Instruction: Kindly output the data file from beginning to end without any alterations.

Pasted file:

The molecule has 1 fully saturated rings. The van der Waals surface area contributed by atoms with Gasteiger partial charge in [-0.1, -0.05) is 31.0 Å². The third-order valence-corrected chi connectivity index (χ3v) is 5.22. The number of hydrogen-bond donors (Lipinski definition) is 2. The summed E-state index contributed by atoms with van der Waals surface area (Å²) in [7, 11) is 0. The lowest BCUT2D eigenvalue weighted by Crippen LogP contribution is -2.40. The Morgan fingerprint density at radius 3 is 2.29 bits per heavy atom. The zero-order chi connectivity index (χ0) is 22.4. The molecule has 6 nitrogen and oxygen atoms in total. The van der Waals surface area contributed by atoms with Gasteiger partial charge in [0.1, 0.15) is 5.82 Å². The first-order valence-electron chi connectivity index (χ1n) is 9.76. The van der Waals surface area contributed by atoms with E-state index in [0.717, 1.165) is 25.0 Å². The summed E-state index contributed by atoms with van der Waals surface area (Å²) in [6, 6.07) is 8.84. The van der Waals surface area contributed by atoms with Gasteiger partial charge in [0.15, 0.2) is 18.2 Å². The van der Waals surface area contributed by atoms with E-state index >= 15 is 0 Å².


The molecule has 1 fully saturated rings. The van der Waals surface area contributed by atoms with Gasteiger partial charge in [-0.1, -0.05) is 31.0 Å². The third-order valence-corrected chi connectivity index (χ3v) is 5.22. The number of hydrogen-bond donors (Lipinski definition) is 2. The summed E-state index contributed by atoms with van der Waals surface area (Å²) in [7, 11) is 0. The lowest BCUT2D eigenvalue weighted by Crippen LogP contribution is -2.40. The Morgan fingerprint density at radius 3 is 2.29 bits per heavy atom. The zero-order chi connectivity index (χ0) is 22.4. The molecule has 6 nitrogen and oxygen atoms in total. The van der Waals surface area contributed by atoms with Gasteiger partial charge in [0.1, 0.15) is 5.82 Å². The first-order valence-electron chi connectivity index (χ1n) is 9.76. The van der Waals surface area contributed by atoms with E-state index in [0.717, 1.165) is 25.0 Å². The summed E-state index contributed by atoms with van der Waals surface area (Å²) in [6, 6.07) is 8.84. The van der Waals surface area contributed by atoms with Gasteiger partial charge in [0.15, 0.2) is 18.2 Å². The van der Waals surface area contributed by atoms with E-state index >= 15 is 0 Å².